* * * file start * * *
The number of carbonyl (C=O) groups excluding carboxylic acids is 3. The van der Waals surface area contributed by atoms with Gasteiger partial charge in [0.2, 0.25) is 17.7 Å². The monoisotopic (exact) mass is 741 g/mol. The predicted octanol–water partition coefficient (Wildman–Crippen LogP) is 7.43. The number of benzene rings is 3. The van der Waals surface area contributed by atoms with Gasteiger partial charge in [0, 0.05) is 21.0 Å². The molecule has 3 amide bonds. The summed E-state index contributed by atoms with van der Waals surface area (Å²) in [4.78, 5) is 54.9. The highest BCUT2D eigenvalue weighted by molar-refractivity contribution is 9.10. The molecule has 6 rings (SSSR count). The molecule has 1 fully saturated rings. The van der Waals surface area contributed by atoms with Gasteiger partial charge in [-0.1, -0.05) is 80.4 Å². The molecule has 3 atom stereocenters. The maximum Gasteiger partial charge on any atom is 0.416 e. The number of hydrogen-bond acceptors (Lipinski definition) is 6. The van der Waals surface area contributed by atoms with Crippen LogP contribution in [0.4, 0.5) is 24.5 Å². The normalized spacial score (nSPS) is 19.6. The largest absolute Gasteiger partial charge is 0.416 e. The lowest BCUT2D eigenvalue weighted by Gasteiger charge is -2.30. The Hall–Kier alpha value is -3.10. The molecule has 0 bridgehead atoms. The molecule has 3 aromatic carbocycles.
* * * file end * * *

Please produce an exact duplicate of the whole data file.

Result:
The number of carbonyl (C=O) groups excluding carboxylic acids is 3. The van der Waals surface area contributed by atoms with Gasteiger partial charge in [0.2, 0.25) is 17.7 Å². The monoisotopic (exact) mass is 741 g/mol. The predicted octanol–water partition coefficient (Wildman–Crippen LogP) is 7.43. The number of benzene rings is 3. The van der Waals surface area contributed by atoms with Gasteiger partial charge in [0, 0.05) is 21.0 Å². The molecule has 3 amide bonds. The summed E-state index contributed by atoms with van der Waals surface area (Å²) in [4.78, 5) is 54.9. The highest BCUT2D eigenvalue weighted by molar-refractivity contribution is 9.10. The molecule has 6 rings (SSSR count). The molecule has 1 fully saturated rings. The van der Waals surface area contributed by atoms with Gasteiger partial charge in [-0.1, -0.05) is 80.4 Å². The molecule has 3 atom stereocenters. The maximum Gasteiger partial charge on any atom is 0.416 e. The number of hydrogen-bond acceptors (Lipinski definition) is 6. The van der Waals surface area contributed by atoms with Crippen LogP contribution in [0.4, 0.5) is 24.5 Å². The normalized spacial score (nSPS) is 19.6. The largest absolute Gasteiger partial charge is 0.416 e. The lowest BCUT2D eigenvalue weighted by Gasteiger charge is -2.30. The Hall–Kier alpha value is -3.10. The molecule has 0 bridgehead atoms. The molecule has 3 aromatic carbocycles.